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The Difference Engine

In 1790, shortly after the start of the French Revolution, Napoleon Bonaparte decided that the republic required a new set of maps to establish a fair system of property taxation. He also ordered a switch from the old imperial system of measurements to the new metric system. To aid the engineers and mathematicians making the change, the French ordinance survey office commissioned a fresh set of mathematical tables.

In the 18th century, however, computations were done by hand. A "factory floor" of be­tween 60 and 80 human computers added and subtracted numbers to fill in line after line of the tables for the survey's Tables du Cadastre project. It was grunt work, demanding no special skills above basic numeracy and literacy. In fact, most computers were hairdressers who had lost their jobs—aristocratic hairstyles being the sort of thing that could endanger one's neck in revo­lutionary France.

The project took about 10 years to complete, but by then the war-torn republic did not have the funds necessary to publish the work. The manu­script languished in the Academie des Sciences

for decades. Then, in 1819, a young British mathematican named Charles Babbage would view it on a visit to Paris. Babbage was 28 at the time; three years earlier he had been elected to the Roy­al Society, the most prominent scientific organi­zation in Britain. He was also very knowledge­able about the world of human computers—at various times he personally supervised the con­struction of astronomical and actuarial tables.

On his return to England, Babbage decided he would replicate the French project not with human computers but with machinery. England at the time was in the throes of the Industrial Revolution. Jobs that had been done by human or animal labor were falling to the efficiency of the machine. Babbage saw the power of mecha­nization and realized that it could replace not just muscle but the work of minds.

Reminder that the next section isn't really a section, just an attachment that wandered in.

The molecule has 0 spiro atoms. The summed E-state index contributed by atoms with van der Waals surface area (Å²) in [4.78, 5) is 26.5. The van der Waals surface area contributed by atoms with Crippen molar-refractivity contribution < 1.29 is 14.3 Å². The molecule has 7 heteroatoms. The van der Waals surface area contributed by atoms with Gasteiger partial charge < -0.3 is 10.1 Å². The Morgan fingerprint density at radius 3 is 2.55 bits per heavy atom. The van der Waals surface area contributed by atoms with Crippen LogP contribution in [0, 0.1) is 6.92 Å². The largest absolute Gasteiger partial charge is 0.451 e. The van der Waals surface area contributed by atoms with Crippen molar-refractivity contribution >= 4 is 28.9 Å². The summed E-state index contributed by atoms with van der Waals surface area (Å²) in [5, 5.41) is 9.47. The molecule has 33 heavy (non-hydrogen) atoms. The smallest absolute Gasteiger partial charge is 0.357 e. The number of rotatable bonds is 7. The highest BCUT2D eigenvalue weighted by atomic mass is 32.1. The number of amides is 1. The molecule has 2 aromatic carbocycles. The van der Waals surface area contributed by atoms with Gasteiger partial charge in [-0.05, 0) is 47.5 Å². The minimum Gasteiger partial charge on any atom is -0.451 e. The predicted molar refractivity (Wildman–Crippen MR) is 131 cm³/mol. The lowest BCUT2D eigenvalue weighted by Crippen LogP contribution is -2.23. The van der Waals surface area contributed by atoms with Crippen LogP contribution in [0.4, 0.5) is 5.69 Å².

He proposed the construction of his Calcu­lating Engine in 1822 and secured government funding in 1824. For the next decade he im­mersed himself in the world of manufacturing, seeking the best technologies with which to con­struct his engine.

 

The year 1832 was Babbage's annus mirabi- lis. That year he not only produced a function­ing model of his calculating machine (which he called the Difference Engine) but also published his classic Economy of Machinery and Manu­factures, establishing his reputation as the world's leading industrial economist. He held Saturday evening soirees at his home in Dorset Street in London, which were attended by the front rank of society. At these gatherings the model Difference Engine was placed on display as a conversation piece.

A year later Babbage abandoned the Differ­ence Engine for a grander vision that he called the Analytical Engine. Whereas the Difference Engine had been limited to the single task of ta­ble making, the Analytical Engine would be ca­pable of any mathematical calculation. Like a modern computer, it would have a processor that performed arithmetic (the "mill"), memory to hold numbers (the "store"), and the ability to alter its function via user input, in this case by punched cards. In short, it was a computer con­ceived in Victorian technology.